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I have been using this approach:

var __foo = new function(){
 var _id = null;
 function GetId(){
  return _id;
 }
 function SetId(id){
  _id = id;
 }
 return{
  GetId : GetId,
  SetId : SetId,
 };
}

var __fooFactory = function(){
 var _foos = [];
 var _autoIncFooId = 0;

 function CreateFoo(){
  var newFoo = new __foo();
  newFoo.SetId(_autoIncFooId++);
  _foos.push(newFoo);
 }

 return{
  CreateFoo : CreateFoo
 };
}

Should I be using prototypes more instead of this implementation? Is there an alternative to this approach? (I am open to jQuery ideas, but if so please keep them to 1.4.4 or note version compliance)

share|improve this question
    
You definitely shoudn't use this method since there's a TypeError. Did you try running this? Are you sure you're comfortable enough with Javascript to be using inline news? – Triptych May 31 '12 at 19:53
    
@Triptych - I have used this already, works just fine. The new keyword allows the creation of unique objects. – Travis J May 31 '12 at 19:54
    
@Triptych - Where do you think the TypeError is? – Travis J May 31 '12 at 19:55
    
calling __fooFactory.CreateFoo() will raise a TypeError, because you're calling new __foo(), but the new statement on line 1 sets __foo to the return value of the inline function (a plain object) rather than the function itself, which is what I think you mean to do. – Triptych May 31 '12 at 19:56
    
@Triptych - Doesn't throw an error for me, can you show the message you are getting? I am trying to create unique objects here. Mostly because I want to append them to the DOM when I am doing this. And if they are not unique a change in one place could result in the wrong element changing on the page. – Travis J May 31 '12 at 20:03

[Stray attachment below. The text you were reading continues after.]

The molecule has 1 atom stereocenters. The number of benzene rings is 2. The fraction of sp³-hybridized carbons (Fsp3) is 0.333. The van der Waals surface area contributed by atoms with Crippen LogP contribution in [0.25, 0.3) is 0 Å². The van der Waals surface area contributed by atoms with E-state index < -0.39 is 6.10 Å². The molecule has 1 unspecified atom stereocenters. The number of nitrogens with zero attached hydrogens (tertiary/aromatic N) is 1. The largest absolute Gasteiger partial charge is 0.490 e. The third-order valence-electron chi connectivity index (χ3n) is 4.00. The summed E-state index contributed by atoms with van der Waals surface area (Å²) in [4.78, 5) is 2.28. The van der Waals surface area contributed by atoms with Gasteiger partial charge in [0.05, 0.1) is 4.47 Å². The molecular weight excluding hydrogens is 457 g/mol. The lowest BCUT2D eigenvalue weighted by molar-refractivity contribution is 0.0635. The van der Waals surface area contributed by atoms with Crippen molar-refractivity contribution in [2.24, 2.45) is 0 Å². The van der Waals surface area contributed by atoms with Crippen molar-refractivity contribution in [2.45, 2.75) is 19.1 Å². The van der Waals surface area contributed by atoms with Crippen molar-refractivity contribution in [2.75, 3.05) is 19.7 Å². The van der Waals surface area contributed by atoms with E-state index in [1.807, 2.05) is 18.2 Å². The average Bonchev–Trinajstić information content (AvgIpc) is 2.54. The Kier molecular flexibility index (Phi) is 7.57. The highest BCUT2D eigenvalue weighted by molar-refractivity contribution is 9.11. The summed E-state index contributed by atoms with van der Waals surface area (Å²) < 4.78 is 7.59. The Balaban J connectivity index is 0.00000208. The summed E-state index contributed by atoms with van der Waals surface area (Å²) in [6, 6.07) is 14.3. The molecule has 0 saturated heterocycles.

Foo constructor:

function Foo(i) {
    var id = i; // private

    this.getId = function () {
        return id;
    };

    this.setId = function (i) {
        id = i;
    };
}

Factory constructor:

function FooFactory() {
    var i = 0,
        foos = [];

    this.createFoo = function () {
        var foo = new Foo(i++);
        foos.push(foo);
        return foo;
    };
}

Usage:

var fooFactory0 = new FooFactory(),
    foo00 = fooFactory0.createFoo(), // getId() -> 0
    foo01 = fooFactory0.createFoo(); // getId() -> 1

var fooFactory1 = new FooFactory(),
    foo10 = fooFactory1.createFoo(), // getId() -> 0
    foo11 = fooFactory1.createFoo(); // getId() -> 1

If you want public id, you can use prototype:

function Foo(i) {
    this.id = i; // public
}

Foo.prototype.getId = function () {
    return this.id;
};

Foo.prototype.setId = function (i) {
    this.id = i;
};

What Crockford says about var Foo = new function () { .. }.

It is never a good idea to put new directly in front of function. For example, new function provides no advantage in constructing new objects. By using new to invoke the function, the object holds onto a worthless prototype object. That wastes memory with no offsetting advantage.

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